One of the racist Chelsea fans sought after the Paris metro incident is an ex-policeman and director of the World Human Rights Forum
A former policeman accused of being involved in an alleged racist incident with Chelsea football fans on the Paris Metro has apologised.
Richard Barklie, who was one of three men police sought after a black man was allegedly pushed off the train by chanting football supporters, has insisted he is not a racist.
Video posted online showed commuter Souleymane Sylla being pushed back onto the platform as some of those on the train chanted "we're racist, we're racist and that's the way we like it".
Mr Barklie, 50, who was a member of the Royal Ulster Constabulary and a Police Service of Northern Ireland officer, is currently a director of the World Human Rights Forum.
The Chelsea season ticket holder issued a statement through his solicitor Kevin Winters, in which he admitted being involved in an "incident" that resulted in Mr Sylla being "unable to enter part of the train".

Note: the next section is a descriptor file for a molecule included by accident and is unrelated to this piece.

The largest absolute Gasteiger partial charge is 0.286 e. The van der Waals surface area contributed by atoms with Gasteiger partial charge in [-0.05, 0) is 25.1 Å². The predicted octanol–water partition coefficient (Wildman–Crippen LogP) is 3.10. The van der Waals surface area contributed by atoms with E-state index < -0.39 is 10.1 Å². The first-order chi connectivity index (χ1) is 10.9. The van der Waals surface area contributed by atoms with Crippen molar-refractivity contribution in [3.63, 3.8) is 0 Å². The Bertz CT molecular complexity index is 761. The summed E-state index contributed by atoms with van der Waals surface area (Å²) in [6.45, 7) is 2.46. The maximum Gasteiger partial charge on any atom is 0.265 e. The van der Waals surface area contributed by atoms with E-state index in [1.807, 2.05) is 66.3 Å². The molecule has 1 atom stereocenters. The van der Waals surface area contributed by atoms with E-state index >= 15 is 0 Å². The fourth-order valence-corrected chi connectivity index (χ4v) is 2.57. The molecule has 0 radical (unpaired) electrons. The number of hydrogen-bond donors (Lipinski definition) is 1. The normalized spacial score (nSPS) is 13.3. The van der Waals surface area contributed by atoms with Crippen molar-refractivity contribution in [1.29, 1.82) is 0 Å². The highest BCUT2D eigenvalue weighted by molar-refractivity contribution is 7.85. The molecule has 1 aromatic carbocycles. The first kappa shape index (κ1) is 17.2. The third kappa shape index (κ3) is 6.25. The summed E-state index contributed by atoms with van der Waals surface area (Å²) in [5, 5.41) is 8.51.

In the statement, Mr Winters said: "Pending formal engagement with police, our client is anxious to put on record his total abhorrence for racism and any activity associated with it.
"As someone who has spent years working with disadvantaged communities in Africa and India he can point to a CV in human rights work, which undermines any suggestion he is racist.
"Today a senior official in the World Human Rights Forum confirmed their support for him.
"He did not participate in racist chanting and singing and condemns any behaviour supporting that."
Mr Winters says Mr Barklie had travelled to matches for more than 20 years with no problems and has "an account to give to police which will explain the context and circumstances" of this incident.
"In the meantime pending that, he wants to put on record his sincerest apologies for the trauma and stress suffered by Mr Souleymane."
The WAVE Trauma Centre, which supports victims of the Northern Ireland Troubles, said it had suspended a part-time worker pending further investigation into the Paris incident.